Mae Muller announced as UK entry for Eurovision 2023

“To compete in such a massive music competition is simply brilliant,” said the London singer-songwriter

Mae Muller has been announced as the UK entry for Eurovision 2023.

The London-born singer-songwriter will compete with her track ‘I Wrote A Song’.

“To compete in such a massive music competition is simply brilliant,” she said of the honour (via BBC), adding that it was “a dream”.


Revealed today (March 9) on Zoe Ball’s Radio 2 breakfast show, the 25-year-old singer said she had to keep the news secret for about two months.

“I can’t say too much, but it is already looking insane,” she said when asked what viewers can expect from the performance. “We’ve been working every single day, it’s just going to be amazing.”

Listen to the track below.

The singer described the upcoming performance as a “level up” to anything else she’s done, adding that last year’s UK entry Sam Ryder, who came second, had been “supportive” and shared his tips.

“This is the most surreal thing, I’ve been listening to this song in my head, like top secret, for so long,” she said.


Muller was born in 1997, the year that the UK last won the Eurovision Song Contest with Katrina and the Waves’ ‘Love Shine a Light’. She will be the UK’s first female act in five years.

The 2023 Eurovision Song Contest will take place at the M&S Bank Arena in Liverpool from May 9-13, with the UK city staging the contest on behalf of Ukraine after organisers deemed the country unable to host the event due to the ongoing war with Russia.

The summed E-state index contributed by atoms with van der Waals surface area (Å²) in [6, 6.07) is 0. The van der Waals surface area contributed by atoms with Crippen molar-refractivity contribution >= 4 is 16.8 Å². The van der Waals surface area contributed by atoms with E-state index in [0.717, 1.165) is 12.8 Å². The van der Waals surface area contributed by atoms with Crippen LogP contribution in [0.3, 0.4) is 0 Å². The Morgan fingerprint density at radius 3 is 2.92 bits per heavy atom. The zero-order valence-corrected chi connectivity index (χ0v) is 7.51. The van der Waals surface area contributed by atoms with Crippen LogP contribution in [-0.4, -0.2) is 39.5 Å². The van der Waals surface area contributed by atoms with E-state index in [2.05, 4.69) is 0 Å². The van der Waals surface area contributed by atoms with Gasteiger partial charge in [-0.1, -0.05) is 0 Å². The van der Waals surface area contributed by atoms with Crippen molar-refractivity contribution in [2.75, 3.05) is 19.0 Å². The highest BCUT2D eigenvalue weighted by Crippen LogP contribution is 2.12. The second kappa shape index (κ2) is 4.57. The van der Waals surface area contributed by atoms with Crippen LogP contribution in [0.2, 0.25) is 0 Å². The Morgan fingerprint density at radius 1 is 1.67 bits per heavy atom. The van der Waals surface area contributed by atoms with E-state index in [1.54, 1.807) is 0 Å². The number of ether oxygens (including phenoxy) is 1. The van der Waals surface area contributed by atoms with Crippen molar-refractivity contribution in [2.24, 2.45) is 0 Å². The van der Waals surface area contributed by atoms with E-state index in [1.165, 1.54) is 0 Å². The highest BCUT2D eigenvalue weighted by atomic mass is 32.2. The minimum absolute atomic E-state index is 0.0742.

The BBC also recently announced its presenting and commentary line-up, including Graham Norton, Julia Sanina, Hannah Waddingham, Alesha Dixon, Timur Miroshnychenko, Sam Quek, Mel Giedroyc, Scott Mills, Rylan and Claire Sweeney.

Meanwhile, Eurovision final tickets sold out in just 36 minutes this week.

Tickets for all nine shows including the live Grand Final went on sale at 12pm Tuesday (March 7) and the final sold out within 36 minutes. The remaining shows filled up around an hour later.

Organisers later said demand was “super high” and that fans who didn’t manage to get tickets can still take part in the event. Liverpool is hosting a cultural festival and a Eurovision fan zone, which can hold 25,000 people at the city’s Pier Head.

A further 3,000 tickets are set to be made available for displaced Ukrainians living in the UK to mark Kalush Orchestra‘s victory at last year’s event.

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